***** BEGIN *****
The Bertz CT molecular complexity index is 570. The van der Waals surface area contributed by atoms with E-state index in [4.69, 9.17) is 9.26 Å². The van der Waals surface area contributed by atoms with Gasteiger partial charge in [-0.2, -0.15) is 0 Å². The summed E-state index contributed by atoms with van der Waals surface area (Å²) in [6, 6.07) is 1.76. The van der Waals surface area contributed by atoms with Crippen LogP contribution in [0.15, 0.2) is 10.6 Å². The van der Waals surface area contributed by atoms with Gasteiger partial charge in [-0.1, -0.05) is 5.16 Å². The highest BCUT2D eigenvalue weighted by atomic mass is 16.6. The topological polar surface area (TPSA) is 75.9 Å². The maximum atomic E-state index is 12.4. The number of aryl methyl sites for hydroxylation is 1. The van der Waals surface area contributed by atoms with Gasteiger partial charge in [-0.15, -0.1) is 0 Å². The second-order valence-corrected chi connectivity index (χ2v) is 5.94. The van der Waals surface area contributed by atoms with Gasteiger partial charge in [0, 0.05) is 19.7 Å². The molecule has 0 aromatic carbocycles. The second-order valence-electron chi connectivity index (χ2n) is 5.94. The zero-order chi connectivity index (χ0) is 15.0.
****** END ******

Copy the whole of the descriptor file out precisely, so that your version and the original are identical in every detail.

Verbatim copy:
The Bertz CT molecular complexity index is 570. The van der Waals surface area contributed by atoms with E-state index in [4.69, 9.17) is 9.26 Å². The van der Waals surface area contributed by atoms with Gasteiger partial charge in [-0.2, -0.15) is 0 Å². The summed E-state index contributed by atoms with van der Waals surface area (Å²) in [6, 6.07) is 1.76. The van der Waals surface area contributed by atoms with Crippen LogP contribution in [0.15, 0.2) is 10.6 Å². The van der Waals surface area contributed by atoms with Gasteiger partial charge in [-0.1, -0.05) is 5.16 Å². The highest BCUT2D eigenvalue weighted by atomic mass is 16.6. The topological polar surface area (TPSA) is 75.9 Å². The maximum atomic E-state index is 12.4. The number of aryl methyl sites for hydroxylation is 1. The van der Waals surface area contributed by atoms with Gasteiger partial charge in [-0.15, -0.1) is 0 Å². The second-order valence-corrected chi connectivity index (χ2v) is 5.94. The van der Waals surface area contributed by atoms with Gasteiger partial charge in [0, 0.05) is 19.7 Å². The molecule has 0 aromatic carbocycles. The second-order valence-electron chi connectivity index (χ2n) is 5.94. The zero-order chi connectivity index (χ0) is 15.0.